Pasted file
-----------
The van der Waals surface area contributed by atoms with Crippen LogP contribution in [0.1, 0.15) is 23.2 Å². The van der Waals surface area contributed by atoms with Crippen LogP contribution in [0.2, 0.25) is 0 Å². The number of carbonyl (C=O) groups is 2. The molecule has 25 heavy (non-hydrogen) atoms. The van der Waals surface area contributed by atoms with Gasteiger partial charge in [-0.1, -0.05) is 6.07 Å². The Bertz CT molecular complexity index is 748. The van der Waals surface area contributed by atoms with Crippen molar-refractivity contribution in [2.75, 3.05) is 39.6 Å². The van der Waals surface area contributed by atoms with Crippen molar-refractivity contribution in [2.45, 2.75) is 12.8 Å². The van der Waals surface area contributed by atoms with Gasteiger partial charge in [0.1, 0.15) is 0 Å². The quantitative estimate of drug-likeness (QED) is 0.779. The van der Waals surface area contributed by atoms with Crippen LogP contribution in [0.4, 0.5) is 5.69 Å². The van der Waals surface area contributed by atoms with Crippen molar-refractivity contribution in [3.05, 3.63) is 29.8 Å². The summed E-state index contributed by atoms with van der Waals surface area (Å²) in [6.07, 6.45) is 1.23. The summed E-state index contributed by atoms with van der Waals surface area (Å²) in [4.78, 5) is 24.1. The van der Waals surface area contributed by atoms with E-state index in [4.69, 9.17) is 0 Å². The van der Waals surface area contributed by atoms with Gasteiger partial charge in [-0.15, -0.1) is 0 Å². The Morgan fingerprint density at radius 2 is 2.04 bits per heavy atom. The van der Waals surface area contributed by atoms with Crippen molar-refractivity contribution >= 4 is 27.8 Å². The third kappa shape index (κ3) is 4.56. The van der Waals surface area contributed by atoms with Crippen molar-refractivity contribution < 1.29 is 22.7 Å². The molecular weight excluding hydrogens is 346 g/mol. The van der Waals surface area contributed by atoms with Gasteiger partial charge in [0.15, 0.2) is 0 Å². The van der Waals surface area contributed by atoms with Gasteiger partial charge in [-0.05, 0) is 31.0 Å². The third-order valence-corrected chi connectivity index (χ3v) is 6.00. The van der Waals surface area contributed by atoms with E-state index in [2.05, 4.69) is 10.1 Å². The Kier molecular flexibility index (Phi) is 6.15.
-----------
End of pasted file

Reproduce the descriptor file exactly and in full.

The van der Waals surface area contributed by atoms with Crippen LogP contribution in [0.1, 0.15) is 23.2 Å². The van der Waals surface area contributed by atoms with Crippen LogP contribution in [0.2, 0.25) is 0 Å². The number of carbonyl (C=O) groups is 2. The molecule has 25 heavy (non-hydrogen) atoms. The van der Waals surface area contributed by atoms with Gasteiger partial charge in [-0.1, -0.05) is 6.07 Å². The Bertz CT molecular complexity index is 748. The van der Waals surface area contributed by atoms with Crippen molar-refractivity contribution in [2.75, 3.05) is 39.6 Å². The van der Waals surface area contributed by atoms with Crippen molar-refractivity contribution in [2.45, 2.75) is 12.8 Å². The van der Waals surface area contributed by atoms with Gasteiger partial charge in [0.1, 0.15) is 0 Å². The quantitative estimate of drug-likeness (QED) is 0.779. The van der Waals surface area contributed by atoms with Crippen LogP contribution in [0.4, 0.5) is 5.69 Å². The van der Waals surface area contributed by atoms with Crippen molar-refractivity contribution in [3.05, 3.63) is 29.8 Å². The summed E-state index contributed by atoms with van der Waals surface area (Å²) in [6.07, 6.45) is 1.23. The summed E-state index contributed by atoms with van der Waals surface area (Å²) in [4.78, 5) is 24.1. The van der Waals surface area contributed by atoms with E-state index in [4.69, 9.17) is 0 Å². The van der Waals surface area contributed by atoms with Gasteiger partial charge in [-0.15, -0.1) is 0 Å². The Morgan fingerprint density at radius 2 is 2.04 bits per heavy atom. The van der Waals surface area contributed by atoms with Crippen molar-refractivity contribution >= 4 is 27.8 Å². The third kappa shape index (κ3) is 4.56. The van der Waals surface area contributed by atoms with Crippen molar-refractivity contribution < 1.29 is 22.7 Å². The molecular weight excluding hydrogens is 346 g/mol. The van der Waals surface area contributed by atoms with Gasteiger partial charge in [0.15, 0.2) is 0 Å². The van der Waals surface area contributed by atoms with Gasteiger partial charge in [-0.05, 0) is 31.0 Å². The third-order valence-corrected chi connectivity index (χ3v) is 6.00. The van der Waals surface area contributed by atoms with E-state index in [2.05, 4.69) is 10.1 Å². The Kier molecular flexibility index (Phi) is 6.15.